Books that help kids explore their fear in a safe and encouraging way are great from preschool ages. They acknowledge the scariness of night but also open a world of possibilities.

(I am an Amazon Affiliate which means if you click on a picture or link and make a purchase from Amazon, I receive a portion of the sale.)

Flashlight Night is a perfect book to read around a firepit in the summer or before a walk in the winter night sky before bedtime. Esenwine creates a magical world of stories that starts with a flashlight, a boy and the night sky.

The rhyming text builds phonological awareness and the sophisticated vocabulary will help your child learn new words. Afterall, when was the last time you used the words mizzenmast or craggy?

Reading comprehension and narrative skills are highlighted through the detailed illustrations that accompany the words. There are many things to explore on the page that aren’t in the text. The pictures can lead to further conversation about pirates and pyramids and castles. Have your child tell their own story either using the book as a jumping off point or create their own using a flashlight and shadow puppets.

flashlight

Flashlight Night is a great example of how simple books can introduce complex ideas and topics while answering questions all children have about what happens in the dark.

More books to help with fear of dark

What other books have helped your child process fear of the dark? Share in comments.Happy Reading

Book Review: Belinda the Unbeatable by Lee Nordling and Scott Roberts

Graphic novels and comics often get a bad rap from teachers and parents. They are seen as not as legitimate as “real books.” But they have been a game changer in our family. My son is an avid reader, but not in the traditional sense. Give him Diary of a Wimpy Kid, Garfield or any graphic novel and he will read for hours. Graphic novels have deep narratives, help kids derive context from the pictures which builds reading comprehension, teach how to follow a story through the panels, and are just plain old fun.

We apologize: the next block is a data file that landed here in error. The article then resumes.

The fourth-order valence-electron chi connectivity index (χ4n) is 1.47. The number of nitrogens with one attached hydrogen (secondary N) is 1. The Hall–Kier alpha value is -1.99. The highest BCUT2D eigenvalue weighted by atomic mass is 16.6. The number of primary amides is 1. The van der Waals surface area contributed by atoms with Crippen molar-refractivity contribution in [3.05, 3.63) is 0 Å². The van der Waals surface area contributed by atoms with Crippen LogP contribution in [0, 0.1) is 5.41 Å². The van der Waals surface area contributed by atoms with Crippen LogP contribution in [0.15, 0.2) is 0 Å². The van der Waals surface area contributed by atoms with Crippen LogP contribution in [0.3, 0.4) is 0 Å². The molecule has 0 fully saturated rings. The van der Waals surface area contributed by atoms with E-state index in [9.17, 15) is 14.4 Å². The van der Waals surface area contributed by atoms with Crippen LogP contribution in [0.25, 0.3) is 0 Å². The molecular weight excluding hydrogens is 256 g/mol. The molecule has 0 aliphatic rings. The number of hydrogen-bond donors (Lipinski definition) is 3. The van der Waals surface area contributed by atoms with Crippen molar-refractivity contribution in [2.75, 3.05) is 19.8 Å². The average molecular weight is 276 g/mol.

Graphic Novels are becoming more prevalent for young ages which is a great thing. Reluctant readers will pick up a book that is more picture drive, boys and girls alike will find something they like with the diversity of what is published now. I was even excited to see that there was a wordless graphic novel which isn’t only perfect for school age kids, but a great way to introduce the genre to preschoolers. It will give them a way to “read books” on their own. And it will strengthen reading comprehension and narrative skills through the story they create where they can practice their growing vocabulary and understanding of the printed word.

I am an Amazon Affiliate. If you click on the images it takes you to Amazon, where if you make any purchases I receive a portion of the sale.

Belinda the Unbeatable is a great first graphic novel. It is about Belinda and her best friend Barbara. Belinda is outgoing and Barbara is shy. They join a musical chair game at the school and it becomes more than just the run-of-the-mill game. Will they work together to stay in the game?

This is a book you have to see for yourself. The pages will take you and your child on a journey of imagination.

Graphic Novels for Kids

Common Sense Media has a great article with suggestions on why graphic novels for kids. Read it here.

I Love Libraries has suggestions by age/grade here.

Three Reasons Graphic Novels Can Be Great for Young Readers by Scholastic.

Other Graphic Novels to Enjoy

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Have you and your family enjoyed graphic novels? Share what you’ve read in the comments.

 

Happy Reading